According to Tan Teik Guan, consumers "don't care" about digital signatures. Merchants do, and that is because they do not want to be held liable for all cases of fraudulent transactions.
But, the tide seems to be shifting in favor of digital signatures, as central banks worldwide increasingly look to two-factor authentication to tighten security of online transactions.
Two-factor authentication requires the use of either one-time passwords or devices that use Public Key Infrastructure (PKI) technologies such as smart cards and USB tokens, as the second layer of protection, explained Tan. PKI allows for digital signatures, and hence support non-repudiation component in transactions, but it is seen to be more expensive to deploy.
It is with this in mind that DSSS developed the One-Time Private Key (OTPK), which is basically an inexpensive PKI solution to address authentication needs and is, at the same time, in compliance with digital signature laws. The technology was one of eight technologies that won the DemoGod award at the DemoFall event last September.
In Singapore, where DSSS is based, two out of three banks use its authentication servers. The company has subsidiaries in Thailand and the United States, and is planning to expand into Japan.
In an interview with ZDNet Asia, Tan demystifies the company's OTPK technology and discusses its applications and potential.
How different is the OTPK compared with other PKI technologies currently available in the market?
The One-Time Private Key that we've invented, and patented, is really to provide the mobility that we see lacking in traditional PKI systems. These systems require you to have a smart card or USB token that has to be plugged into a PC, which needs to be pre-installed with the necessary drivers and libraries in order to carry out transactions online.
We wanted OTPK to be mobile, and yet be in compliance with government regulations--these are the two big areas that existing solutions in the market right now cannot fulfill. By mobility, I'm referring to the ability to use a PC wherever you are…or use your own mobile phone to carry out legally-compliant digital signatures.
OTPK sounds a little too good to be true, isn't it?
There are barriers to adoption, I would say, in three areas. If you're looking at it from a very personal one-man usage of digital signatures…most consumers on the street don't really care about digital signatures. Technology providers and merchants are trying to play up the hype over digital signatures, but consumers don't really care… They see it as really something that's for large enterprises.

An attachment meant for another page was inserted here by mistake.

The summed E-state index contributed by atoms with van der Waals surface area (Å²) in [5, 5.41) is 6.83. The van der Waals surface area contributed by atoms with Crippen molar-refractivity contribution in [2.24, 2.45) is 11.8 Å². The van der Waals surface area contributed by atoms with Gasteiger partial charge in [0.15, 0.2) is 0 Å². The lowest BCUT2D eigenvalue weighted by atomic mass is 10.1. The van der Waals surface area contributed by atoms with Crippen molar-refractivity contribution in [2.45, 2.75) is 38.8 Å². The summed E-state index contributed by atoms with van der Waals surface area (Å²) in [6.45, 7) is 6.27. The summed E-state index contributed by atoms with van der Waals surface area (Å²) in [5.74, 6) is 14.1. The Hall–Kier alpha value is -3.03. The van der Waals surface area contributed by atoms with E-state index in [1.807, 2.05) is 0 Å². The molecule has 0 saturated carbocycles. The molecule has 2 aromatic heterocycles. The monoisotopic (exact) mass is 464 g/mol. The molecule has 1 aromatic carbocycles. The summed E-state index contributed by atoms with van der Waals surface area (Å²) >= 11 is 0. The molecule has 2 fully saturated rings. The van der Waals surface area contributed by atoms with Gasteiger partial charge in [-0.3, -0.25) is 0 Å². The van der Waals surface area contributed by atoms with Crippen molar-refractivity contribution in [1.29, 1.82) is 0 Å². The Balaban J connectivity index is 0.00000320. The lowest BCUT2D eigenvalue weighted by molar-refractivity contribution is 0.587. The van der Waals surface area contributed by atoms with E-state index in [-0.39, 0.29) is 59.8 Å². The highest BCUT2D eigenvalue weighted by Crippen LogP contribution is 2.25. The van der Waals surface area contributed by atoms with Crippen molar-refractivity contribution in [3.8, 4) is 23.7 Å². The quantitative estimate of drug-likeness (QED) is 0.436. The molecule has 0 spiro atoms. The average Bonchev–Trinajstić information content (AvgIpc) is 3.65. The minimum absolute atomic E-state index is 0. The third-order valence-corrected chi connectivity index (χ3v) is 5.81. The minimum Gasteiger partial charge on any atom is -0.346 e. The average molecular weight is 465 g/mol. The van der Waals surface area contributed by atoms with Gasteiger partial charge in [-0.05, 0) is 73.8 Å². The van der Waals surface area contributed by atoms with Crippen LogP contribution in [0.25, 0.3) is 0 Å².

Credit card transactions place liability on the merchant and not the consumer. If someone steals your credit card number and uses it to buy something, and the merchant wants to charge you for it, you can say 'Hey no, that's not my credit card. You go figure out how the fraud occurred, I'm not paying for the charges.' The merchant bears the liability.
So, from a consumer point of view, you would question: 'Why am I signing a transaction which I'm now going to be liable for?' Signatures transfer liability--if the merchant has a signature from you, he can then take you to court. So why should consumers want to use the signature?
It's the organizations that want digital signatures to protect them from the liability involved in the transactions. But, digital signatures currently come at a cost. For example, OTPK requires authentication infrastructure to be in place first before we can implement digital signatures.
Two-factor authentication is currently being rolled out in Singapore, and is already in use in a few other countries. That will obviously help in the adoption of digital signatures. But unfortunately, the infrastructure is a pre-requisite to deploy OTPK.
Banks in Singapore and Hong Kong, countries which mandated two-factor authentication, already have one-time password in place. Where does DSSS's OTPK fit into the picture?
We see OTPK as the next step that they're moving toward. The technology will gain traction in maybe one-and-a-half years to two years' time, when the market can absorb these kinds of new technologies in order to push out newer forms of electronic transactions that are of higher value and in larger volumes.
OTPK is not here to protect your 50 cents or one dollar-type transactions--there is no value for banks to do that. All they want from simple two-factor is to make sure they have the infrastructure in place before they can start rolling out higher value transactions. Imagine if the banks start to roll out services-related products, for example, that allow their customers to place bets or trade stocks online using their existing banking portals. These are money-making transactions for the bank, but without a good security infrastructure in place, they're not going to make it very far. So we want OTPK to be able to enable them to do these things.
What's the role of certificate authorities (CAs) in this picture then? Will OTPK change things for them?
We're positioning OTPK as a technology for doing digital signatures; we're not positioning